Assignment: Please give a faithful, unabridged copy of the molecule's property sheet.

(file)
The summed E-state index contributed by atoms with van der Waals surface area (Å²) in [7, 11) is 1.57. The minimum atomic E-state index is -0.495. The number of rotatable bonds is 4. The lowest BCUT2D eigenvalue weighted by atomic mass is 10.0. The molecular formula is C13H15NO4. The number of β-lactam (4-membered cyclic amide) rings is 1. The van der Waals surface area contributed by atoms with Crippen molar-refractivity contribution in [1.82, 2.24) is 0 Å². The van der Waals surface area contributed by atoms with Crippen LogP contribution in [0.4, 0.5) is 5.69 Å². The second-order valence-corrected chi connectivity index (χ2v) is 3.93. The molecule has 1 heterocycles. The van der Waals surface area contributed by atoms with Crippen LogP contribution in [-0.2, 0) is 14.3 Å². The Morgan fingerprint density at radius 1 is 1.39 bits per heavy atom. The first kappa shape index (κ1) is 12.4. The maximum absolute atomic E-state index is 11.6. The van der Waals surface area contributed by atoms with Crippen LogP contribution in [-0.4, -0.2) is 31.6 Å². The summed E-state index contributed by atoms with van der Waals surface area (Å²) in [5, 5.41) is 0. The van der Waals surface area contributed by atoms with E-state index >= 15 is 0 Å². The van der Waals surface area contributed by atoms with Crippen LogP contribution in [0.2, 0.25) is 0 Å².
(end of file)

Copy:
The summed E-state index contributed by atoms with van der Waals surface area (Å²) in [7, 11) is 1.57. The minimum atomic E-state index is -0.495. The number of rotatable bonds is 4. The lowest BCUT2D eigenvalue weighted by atomic mass is 10.0. The molecular formula is C13H15NO4. The number of β-lactam (4-membered cyclic amide) rings is 1. The van der Waals surface area contributed by atoms with Crippen molar-refractivity contribution in [1.82, 2.24) is 0 Å². The van der Waals surface area contributed by atoms with Crippen LogP contribution in [0.4, 0.5) is 5.69 Å². The second-order valence-corrected chi connectivity index (χ2v) is 3.93. The molecule has 1 heterocycles. The van der Waals surface area contributed by atoms with Crippen LogP contribution in [-0.2, 0) is 14.3 Å². The Morgan fingerprint density at radius 1 is 1.39 bits per heavy atom. The first kappa shape index (κ1) is 12.4. The maximum absolute atomic E-state index is 11.6. The van der Waals surface area contributed by atoms with Crippen LogP contribution in [-0.4, -0.2) is 31.6 Å². The summed E-state index contributed by atoms with van der Waals surface area (Å²) in [5, 5.41) is 0. The van der Waals surface area contributed by atoms with E-state index >= 15 is 0 Å². The van der Waals surface area contributed by atoms with Crippen LogP contribution in [0.2, 0.25) is 0 Å².